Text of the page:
K. A. Taipale, "Technology, Security and Privacy: The Fear of Frankenstein, the Myth of Privacy and the Lessons of King Ludd," 7 Yale J. L. & Tech. 123; 9 Intl. J. Comm. L. & Pol'y 8 (Dec. 2004)
The current public debate that pits security and privacy as dichotomous rivals to be traded one for another in a zero-sum game is based on a general misunderstanding and apprehension of technology on the one hand and a mythology of privacy that conflates secrecy with autonomy on the other. Further, political strategies premised on outlawing particular technologies or techniques or seeking to constrain technology through laws alone are second-best and ultimately futile strategies that will result in little security and brittle privacy protection.
This paper argues that civil liberties can only be protected by employing value sensitive technology development strategies in conjunction with policy implementations, not by opposing technological developments or seeking to control the use of particular technologies or techniques after the fact through law alone. Value sensitive development strategies that take privacy concerns into account during design and development can build in technical features that enable existing legal control mechanisms for the protection of civil liberties and due process to function.
This paper examines how technology, security and privacy intersect in the context of current developments in information technology. In particular, this paper reviews issues relating to technologies of identification, data aggregation and analysis (including data mining), and collection currently being considered for use in the context of domestic security, including their impact on civil liberties (in particular, privacy).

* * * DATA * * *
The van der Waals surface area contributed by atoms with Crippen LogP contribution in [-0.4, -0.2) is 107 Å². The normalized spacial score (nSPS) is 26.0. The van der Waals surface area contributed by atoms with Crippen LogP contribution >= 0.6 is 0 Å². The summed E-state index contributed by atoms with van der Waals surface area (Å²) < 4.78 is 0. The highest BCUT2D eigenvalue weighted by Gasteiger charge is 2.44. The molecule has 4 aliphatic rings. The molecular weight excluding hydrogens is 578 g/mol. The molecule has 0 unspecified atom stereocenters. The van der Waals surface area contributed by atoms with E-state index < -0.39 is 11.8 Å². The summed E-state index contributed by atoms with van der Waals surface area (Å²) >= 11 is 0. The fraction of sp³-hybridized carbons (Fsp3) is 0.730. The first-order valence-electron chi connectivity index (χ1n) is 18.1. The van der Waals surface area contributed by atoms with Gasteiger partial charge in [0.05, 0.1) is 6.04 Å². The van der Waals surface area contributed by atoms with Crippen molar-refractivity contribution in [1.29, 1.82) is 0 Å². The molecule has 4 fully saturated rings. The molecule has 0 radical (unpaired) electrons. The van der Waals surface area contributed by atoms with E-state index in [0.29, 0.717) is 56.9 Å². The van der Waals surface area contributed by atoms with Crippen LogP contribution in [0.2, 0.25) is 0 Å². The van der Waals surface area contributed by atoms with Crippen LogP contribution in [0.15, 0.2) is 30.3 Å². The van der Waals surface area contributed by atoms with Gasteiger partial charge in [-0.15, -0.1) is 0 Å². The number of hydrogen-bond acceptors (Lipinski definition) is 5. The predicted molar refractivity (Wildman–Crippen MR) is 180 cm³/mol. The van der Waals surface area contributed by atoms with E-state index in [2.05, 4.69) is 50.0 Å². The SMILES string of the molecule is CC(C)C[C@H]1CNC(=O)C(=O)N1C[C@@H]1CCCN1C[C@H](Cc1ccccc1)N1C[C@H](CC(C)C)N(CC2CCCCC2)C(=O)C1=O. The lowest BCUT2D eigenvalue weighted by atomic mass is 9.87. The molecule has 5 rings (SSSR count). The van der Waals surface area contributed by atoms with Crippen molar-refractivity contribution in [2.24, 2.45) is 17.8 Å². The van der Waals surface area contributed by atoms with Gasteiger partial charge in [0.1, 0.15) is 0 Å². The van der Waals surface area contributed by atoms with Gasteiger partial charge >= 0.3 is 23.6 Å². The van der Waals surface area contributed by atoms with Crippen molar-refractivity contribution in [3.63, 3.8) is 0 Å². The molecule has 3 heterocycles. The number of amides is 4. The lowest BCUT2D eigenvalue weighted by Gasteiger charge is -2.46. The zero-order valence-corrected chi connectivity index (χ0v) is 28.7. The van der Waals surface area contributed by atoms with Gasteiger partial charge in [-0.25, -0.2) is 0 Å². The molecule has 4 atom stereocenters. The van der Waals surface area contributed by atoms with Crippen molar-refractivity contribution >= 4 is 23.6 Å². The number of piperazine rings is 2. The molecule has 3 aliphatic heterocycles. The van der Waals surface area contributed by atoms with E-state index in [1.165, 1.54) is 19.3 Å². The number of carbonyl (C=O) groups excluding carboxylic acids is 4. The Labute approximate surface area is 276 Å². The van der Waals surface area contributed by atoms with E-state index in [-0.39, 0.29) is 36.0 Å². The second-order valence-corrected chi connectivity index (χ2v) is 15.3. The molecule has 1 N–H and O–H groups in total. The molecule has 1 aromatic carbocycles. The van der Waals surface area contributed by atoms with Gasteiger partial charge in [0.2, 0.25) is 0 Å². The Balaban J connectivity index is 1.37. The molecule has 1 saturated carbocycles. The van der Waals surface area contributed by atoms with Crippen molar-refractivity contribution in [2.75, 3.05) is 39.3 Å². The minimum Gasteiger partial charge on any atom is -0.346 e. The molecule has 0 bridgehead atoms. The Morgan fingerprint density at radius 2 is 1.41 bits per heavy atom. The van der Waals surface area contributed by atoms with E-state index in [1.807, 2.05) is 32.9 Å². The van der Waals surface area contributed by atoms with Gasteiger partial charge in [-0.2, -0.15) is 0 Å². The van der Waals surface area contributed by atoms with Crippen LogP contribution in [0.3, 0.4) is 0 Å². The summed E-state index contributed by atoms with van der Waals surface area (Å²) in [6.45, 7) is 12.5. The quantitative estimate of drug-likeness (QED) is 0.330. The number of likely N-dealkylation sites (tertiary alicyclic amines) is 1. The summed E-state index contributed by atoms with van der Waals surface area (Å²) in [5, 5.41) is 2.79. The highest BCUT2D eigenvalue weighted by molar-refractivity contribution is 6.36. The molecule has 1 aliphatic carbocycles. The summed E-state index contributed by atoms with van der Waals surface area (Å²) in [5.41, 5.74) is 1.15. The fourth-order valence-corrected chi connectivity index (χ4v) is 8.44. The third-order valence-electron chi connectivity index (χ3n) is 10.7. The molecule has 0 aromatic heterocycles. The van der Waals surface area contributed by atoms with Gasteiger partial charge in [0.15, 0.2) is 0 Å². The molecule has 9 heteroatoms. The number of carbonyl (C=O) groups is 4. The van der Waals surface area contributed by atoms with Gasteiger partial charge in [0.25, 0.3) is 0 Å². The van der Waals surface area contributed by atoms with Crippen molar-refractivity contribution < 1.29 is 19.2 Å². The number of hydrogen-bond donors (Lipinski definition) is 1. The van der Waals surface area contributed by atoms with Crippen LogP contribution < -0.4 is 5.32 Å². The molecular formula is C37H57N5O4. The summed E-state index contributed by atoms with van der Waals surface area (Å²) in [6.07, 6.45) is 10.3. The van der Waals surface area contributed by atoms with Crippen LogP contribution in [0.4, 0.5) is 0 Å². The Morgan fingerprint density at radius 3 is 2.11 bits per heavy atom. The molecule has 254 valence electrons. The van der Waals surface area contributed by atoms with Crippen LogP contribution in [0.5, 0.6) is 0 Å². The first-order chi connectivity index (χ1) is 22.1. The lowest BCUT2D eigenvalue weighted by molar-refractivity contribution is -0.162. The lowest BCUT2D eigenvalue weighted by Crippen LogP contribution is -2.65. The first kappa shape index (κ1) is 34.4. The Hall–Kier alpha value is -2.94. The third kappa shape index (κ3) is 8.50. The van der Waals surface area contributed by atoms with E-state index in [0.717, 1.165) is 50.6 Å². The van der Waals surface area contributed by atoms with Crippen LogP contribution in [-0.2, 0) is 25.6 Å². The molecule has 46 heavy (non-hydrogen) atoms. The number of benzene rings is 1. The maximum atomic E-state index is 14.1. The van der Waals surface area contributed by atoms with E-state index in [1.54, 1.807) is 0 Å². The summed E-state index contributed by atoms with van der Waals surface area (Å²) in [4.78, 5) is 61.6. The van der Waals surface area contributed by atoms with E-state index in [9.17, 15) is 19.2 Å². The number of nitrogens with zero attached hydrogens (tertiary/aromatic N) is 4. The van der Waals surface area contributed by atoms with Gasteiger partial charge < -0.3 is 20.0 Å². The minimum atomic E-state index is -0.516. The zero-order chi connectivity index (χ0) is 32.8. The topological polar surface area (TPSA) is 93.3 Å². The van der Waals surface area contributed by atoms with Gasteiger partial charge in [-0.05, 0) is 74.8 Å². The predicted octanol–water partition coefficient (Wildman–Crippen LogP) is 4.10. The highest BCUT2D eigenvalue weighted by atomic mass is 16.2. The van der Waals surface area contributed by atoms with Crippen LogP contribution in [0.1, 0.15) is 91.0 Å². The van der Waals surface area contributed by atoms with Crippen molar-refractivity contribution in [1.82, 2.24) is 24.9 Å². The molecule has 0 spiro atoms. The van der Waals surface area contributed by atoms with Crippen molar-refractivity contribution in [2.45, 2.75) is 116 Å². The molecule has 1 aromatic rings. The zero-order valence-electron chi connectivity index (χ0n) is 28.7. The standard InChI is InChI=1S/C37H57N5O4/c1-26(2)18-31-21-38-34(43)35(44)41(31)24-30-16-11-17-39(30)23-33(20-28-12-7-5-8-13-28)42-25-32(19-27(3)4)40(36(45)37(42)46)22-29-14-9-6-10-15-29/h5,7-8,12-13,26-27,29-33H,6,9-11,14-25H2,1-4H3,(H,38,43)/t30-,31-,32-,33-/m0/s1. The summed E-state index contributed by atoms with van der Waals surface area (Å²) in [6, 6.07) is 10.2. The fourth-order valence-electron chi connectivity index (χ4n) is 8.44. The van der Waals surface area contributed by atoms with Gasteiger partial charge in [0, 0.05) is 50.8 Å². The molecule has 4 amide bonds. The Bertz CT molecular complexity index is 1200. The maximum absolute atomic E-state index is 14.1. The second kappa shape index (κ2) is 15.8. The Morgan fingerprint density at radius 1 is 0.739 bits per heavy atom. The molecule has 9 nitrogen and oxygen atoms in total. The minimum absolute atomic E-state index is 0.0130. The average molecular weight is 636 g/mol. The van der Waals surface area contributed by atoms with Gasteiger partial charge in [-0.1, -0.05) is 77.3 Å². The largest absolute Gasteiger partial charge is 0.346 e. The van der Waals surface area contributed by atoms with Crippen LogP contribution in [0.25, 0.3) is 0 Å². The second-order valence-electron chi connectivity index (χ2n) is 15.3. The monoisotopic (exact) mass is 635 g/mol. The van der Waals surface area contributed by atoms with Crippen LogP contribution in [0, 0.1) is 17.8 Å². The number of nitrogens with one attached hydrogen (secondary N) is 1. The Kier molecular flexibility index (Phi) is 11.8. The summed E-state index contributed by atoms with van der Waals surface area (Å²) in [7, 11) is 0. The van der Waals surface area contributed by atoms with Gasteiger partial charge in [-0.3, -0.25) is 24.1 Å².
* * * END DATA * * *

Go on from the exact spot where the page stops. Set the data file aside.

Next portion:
This paper attempts to highlight precisely where in such technical systems conflict arises and to suggest certain technical features to help ameliorate these concerns. This paper proposes that technical development strategies premised on anonymization (for data aggregation and analysis) and pseudonymization (for identification and collection) can help protect individual autonomy in the digital age while still meeting security needs. Technical requirements to support such strategies include rule-based processing, selective revelation, and strong credential and audit.
K. A. Taipale, "Data Mining and Domestic Security: Connecting the Dots to Make Sense of Data," 5 Colum. Sci. & Tech. L. Rev. 2 (Dec. 2003) [executive summary PDF]
K. A. Taipale, "Designing Technical Systems to Support Policy: Enterprise Architecture, Policy Appliances, and Civil Liberties," Chapter 9.4 in "Emergent Information Technologies and Enabling Policies for Counter Terrorism" (Robert Popp and John Yen, eds., IEEE Press, forthcoming 2005). [introduction available online] See also the Policy Appliance Reference Model.